Let’s mock the midnight bell,’’ Mark Antony urges in Antony and Cleopatra. Ah, even Shakespeare knew that some of the more exciting nightlife doesn’t begin until long after sundown. That’s certainly the case in O-town, where we’ve gone in search of some of the lesser-known slices of life that are out of the ordinary, thanks in part, to the odd hours they occupy. We were not surprised to find out that the later the hour the odder the experience.
Illustration By Jason Jones
Again With That Time Warp
Half past midnight on a recent Friday night, and the audience at AMC’s Universal Cineplex 20 is watching a 34-year-old movie.
Well, “watching” doesn’t quite say it.
Everyone at the CityWalk theater is up on their feet, jumping to the left, stepping to the right, putting their hands on their hips and bringing their knees in tight. Next comes the “pelvic thrust” that, as the lyrics in the film explain, “really drives you insane.”
Yes, the movie is The Rocky Horror Picture Show and the crowd is doing the “Time Warp”—again.
For many of these people, anyway, it’s far from the first time they’ve seen the film.
“I’ve seen it enough to sit at home and recite it,” says Alicia Chaney, an 18-year-old audience member from Clermont. “There aren’t a lot of movies like it.”
A campy, song-filled spoof of sci-fi flicks and monster movies, The Rocky Horror Picture Show is based on a British stage musical. The film, released in 1975, immediately flopped but soon found improbable cult success as a midnight movie.
The CityWalk showings have been going strong for seven years.
While the movie is playing, a volunteer cast of about 30 performers in outlandish costumes and makeup re-enacts each scene. (In true “transsexual Transylvanian” tradition, the actors appear to have been cast without regard to physical type or even gender.)
The secret of the movie’s success has always been audience participation, as when the crowd rises for the “Time Warp” number along with the actors on the screen and those in the theater. In the years since I first saw the film at New York’s Waverly theater, where its midnight showings began, the audience response has become increasingly elaborate and so flamboyantly profane that little is quotable here.
One thing that hasn’t changed is Rocky Horror’s welcoming message of self-realization: “Don’t dream it, be it.”
“Anyone who comes to this can find a home,” says the director of the live CityWalk show, a man known simply as Ofir. “Regardless of who you are, what you are, who you love.”
Not a bad place to call home, really, especially at this hour. —Jay Boyar
AMC’s Universal Cineplex 20, Universal Citywalk, universalorlando.com, 1-888-262-4386. Performances of The Rocky Horror Picture Show are at midnight on the second and fourth Friday and Saturday of each month. Admission is $9.50.
In the Dead of Night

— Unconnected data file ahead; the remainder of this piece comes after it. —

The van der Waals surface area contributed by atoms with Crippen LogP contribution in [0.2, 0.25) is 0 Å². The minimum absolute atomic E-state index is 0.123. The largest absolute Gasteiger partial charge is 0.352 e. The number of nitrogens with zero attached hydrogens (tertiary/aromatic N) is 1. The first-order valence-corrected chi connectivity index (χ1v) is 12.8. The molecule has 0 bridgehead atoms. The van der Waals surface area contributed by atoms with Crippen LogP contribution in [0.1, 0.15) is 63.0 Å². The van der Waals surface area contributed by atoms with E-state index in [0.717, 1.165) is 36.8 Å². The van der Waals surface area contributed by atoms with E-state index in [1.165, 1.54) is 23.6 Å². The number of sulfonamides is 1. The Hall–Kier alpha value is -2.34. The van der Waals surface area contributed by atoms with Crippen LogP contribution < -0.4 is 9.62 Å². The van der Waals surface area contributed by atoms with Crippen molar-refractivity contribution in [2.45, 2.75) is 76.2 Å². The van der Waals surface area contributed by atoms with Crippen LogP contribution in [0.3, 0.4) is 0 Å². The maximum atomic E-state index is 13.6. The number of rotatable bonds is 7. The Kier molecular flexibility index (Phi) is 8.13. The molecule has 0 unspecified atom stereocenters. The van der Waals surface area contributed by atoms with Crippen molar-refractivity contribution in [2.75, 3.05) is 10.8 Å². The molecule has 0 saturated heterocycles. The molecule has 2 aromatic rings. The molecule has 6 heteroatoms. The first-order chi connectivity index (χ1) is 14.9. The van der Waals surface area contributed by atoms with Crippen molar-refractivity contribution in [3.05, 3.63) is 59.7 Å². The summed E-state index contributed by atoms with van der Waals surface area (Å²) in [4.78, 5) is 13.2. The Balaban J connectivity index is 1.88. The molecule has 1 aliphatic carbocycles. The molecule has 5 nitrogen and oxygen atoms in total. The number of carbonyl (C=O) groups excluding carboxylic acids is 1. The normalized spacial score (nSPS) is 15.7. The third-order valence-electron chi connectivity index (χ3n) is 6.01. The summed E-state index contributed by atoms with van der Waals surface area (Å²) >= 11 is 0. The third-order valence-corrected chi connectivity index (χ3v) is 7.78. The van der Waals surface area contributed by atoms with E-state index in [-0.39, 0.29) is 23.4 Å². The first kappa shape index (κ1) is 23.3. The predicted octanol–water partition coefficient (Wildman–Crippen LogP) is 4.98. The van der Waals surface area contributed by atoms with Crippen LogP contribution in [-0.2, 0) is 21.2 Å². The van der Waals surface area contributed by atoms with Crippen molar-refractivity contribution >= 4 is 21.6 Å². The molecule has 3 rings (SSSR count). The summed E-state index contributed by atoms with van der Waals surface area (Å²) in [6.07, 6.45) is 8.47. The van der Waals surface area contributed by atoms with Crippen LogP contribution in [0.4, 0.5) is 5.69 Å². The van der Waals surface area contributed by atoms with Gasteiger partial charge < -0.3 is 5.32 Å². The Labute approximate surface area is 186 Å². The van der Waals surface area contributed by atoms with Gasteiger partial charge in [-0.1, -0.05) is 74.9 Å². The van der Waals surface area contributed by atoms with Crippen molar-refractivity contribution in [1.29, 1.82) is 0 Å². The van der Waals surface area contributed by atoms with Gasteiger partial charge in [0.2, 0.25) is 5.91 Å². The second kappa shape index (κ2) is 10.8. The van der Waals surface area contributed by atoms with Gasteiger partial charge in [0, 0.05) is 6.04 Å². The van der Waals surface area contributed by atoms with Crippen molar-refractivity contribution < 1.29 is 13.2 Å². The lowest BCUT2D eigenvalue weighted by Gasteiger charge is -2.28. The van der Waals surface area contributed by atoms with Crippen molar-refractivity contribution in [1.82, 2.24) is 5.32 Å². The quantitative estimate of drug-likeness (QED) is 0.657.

It’s Friday night at Greenwood Cemetery and, as usual, Don Price is knocking ’em dead.
“I went to morgue school. I got a C. So I’ve only got a 70 percent chance of finding any artery in your body,” Price tells an audience that’s standing among the gravestones.
He pauses, barely visible in the light of the full moon, then delivers the punch line.
“That’s why I run a cemetery.’’
The crowd—it’s alive, by the way—chuckles. Except for the little boy squalling in the stroller.
He’s had quite enough of Price’s routine.
And why the heck is a toddler out here at 10 p.m., anyway, among the dearly departed of Orlando?
Well, first of all, this isn’t a scary ghost tour. It’s a family-friendly history lesson that Price, Greenwood’s colorful sexton (that’s “manager’’ to you), offers one Friday night a month at the city’s 129-year-old cemetery.
The free two-hour excursion takes in the resting places of dozens of notable Orlandoans of the late 19th and early 20th century, with names that many of us see on street signs or high schools every day—Bumby, Holden, Parramore, Boone, Evans. Price has stories about them all.
For example, there’s Jessie J. Branch, who in 1908 won a contest to replace Orlando’s rather bland nickname, The Phenomenal City. Her winning entry, The City Beautiful, was a keeper. Coming in second, somewhat ahead of its time: The Magic City.
Now that’s spooky. —Barry Glenn
Greenwood Cemetery is at 1603 Greenwood St. off South Mills Avenue. The Moonlight History Stroll is held during the full moon Friday of each month from 9 to 11 p.m. and is limited to 50 people. Reservations are required; call 407-246-2616. Parking is along Greenwood Street. Local history expert Steve Rajtar will be filling in for Price on the October tour.
Hunger on the Prowl
10:30, Saturday night
It’s quiet outside Jimmy John’s, a downtown sandwich shop poised like a corner umbrella salesman on a rainy night. “When the bars close,” I’m told by a kid behind the counter, “all anyone wants is pizza, pita or us.” Black-clad delivery kids in groups of three hustle boxes of subs out the door as I order a “Beach Club”: turkey, provolone and veggies. The 8-inch hoagie is bland and underwhelming, but when you’ve partied until 2 a.m. and that red “JJ” sign on Orange Avenue beckons, bland could be just the ticket.